Your hovercraft comprises three main areas: the control area, the work area, and the living quarters. You’ll learn how to make the hovercraft go vroom-vroom and some arbitrary things that the game makes sound important but really aren’t. For instance, Vanishing Grace makes this whole big deal about you not letting your ship overheat. Yet, I purposely let that thing go all the way over into magma-colored red, and nothing happened. You can, apparently, totally neglect aspects of your ship (along with your wife and unborn child). This is another missed opportunity to make Vanishing Grace more engaging because you’re about to spend ninety percent of your time on this damn hovercraft.
You bounce back and forth between your character Joel’s and Grace’s perspective. You get off of the hovercraft three times during the game. It’s almost a blissful feeling to have some change of scenery. Again, don’t get too excited. Your time off-ship isn’t exactly exciting. You stop, gather some objects, maybe take a photograph with the in-game camera, and that’s about it. The developers missed another golden opportunity to make this game better. Put some stuff in there that we can interact with! Give us some exciting locations to explore and things to find! No, you’ll just find some objects and head back to the hovercraft…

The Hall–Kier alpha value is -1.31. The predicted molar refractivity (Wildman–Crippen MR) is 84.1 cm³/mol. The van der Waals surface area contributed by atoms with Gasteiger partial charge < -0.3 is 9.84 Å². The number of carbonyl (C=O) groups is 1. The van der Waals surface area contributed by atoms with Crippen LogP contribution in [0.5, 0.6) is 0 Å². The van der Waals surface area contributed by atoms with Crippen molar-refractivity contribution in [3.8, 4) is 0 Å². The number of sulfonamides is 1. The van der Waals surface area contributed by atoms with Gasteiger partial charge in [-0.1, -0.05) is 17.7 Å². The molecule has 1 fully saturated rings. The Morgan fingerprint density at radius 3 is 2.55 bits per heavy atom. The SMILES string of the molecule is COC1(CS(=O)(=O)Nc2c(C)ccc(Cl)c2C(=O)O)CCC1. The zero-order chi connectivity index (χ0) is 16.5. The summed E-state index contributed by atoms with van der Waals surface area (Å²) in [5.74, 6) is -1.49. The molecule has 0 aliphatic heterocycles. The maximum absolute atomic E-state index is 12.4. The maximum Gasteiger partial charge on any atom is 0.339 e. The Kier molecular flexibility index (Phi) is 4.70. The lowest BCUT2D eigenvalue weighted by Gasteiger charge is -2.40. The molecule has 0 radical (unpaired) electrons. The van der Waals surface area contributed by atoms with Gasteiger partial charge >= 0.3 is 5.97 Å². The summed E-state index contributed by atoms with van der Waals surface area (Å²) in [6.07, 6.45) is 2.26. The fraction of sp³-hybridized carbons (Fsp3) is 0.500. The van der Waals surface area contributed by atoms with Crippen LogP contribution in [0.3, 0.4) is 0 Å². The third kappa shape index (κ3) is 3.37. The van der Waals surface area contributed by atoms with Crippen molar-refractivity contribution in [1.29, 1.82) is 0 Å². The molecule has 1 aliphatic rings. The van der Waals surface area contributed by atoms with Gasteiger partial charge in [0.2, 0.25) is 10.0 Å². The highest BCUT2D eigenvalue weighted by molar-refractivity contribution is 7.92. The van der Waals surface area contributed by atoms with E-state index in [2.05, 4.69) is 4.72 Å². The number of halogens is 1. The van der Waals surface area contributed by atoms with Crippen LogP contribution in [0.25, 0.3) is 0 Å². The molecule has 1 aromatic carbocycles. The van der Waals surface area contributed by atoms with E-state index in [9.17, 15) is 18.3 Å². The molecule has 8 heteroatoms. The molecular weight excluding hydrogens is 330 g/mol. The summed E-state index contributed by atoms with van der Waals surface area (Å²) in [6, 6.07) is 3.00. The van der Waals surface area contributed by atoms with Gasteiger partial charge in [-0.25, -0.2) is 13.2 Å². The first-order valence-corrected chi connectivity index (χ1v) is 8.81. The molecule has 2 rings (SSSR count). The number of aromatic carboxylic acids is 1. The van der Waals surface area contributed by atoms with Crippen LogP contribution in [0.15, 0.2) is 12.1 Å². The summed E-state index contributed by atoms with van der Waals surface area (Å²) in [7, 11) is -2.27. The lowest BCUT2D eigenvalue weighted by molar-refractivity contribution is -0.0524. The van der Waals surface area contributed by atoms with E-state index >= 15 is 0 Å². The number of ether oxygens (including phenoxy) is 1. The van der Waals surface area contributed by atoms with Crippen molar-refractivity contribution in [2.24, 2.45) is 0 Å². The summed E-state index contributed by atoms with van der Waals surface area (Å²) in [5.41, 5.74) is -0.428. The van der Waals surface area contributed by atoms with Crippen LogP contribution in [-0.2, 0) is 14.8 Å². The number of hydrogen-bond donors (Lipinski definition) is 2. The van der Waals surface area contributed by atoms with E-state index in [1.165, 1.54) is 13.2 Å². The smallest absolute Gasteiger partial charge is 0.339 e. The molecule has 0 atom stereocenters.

Lather. Rinse. Repeat.
You get more story, solve more brainless puzzles, and wonder why the hell nobody straightens the damn floor rug.
Characters Devoid Of Character
For a story-driven game, the story part isn’t incredibly gratifying. Endless Grace “confession” tapes left me rolling my eyes. Vanishing Grace is full of weird exposition and muddy philosophy, and half-baked ideas that just come off as convoluted nonsense. None of the characters are likable; all of them seem self-serving, vapid, and oblivious. The dialogue is so taxing that I quickly stopped caring where Grace might be or whether she was even alive.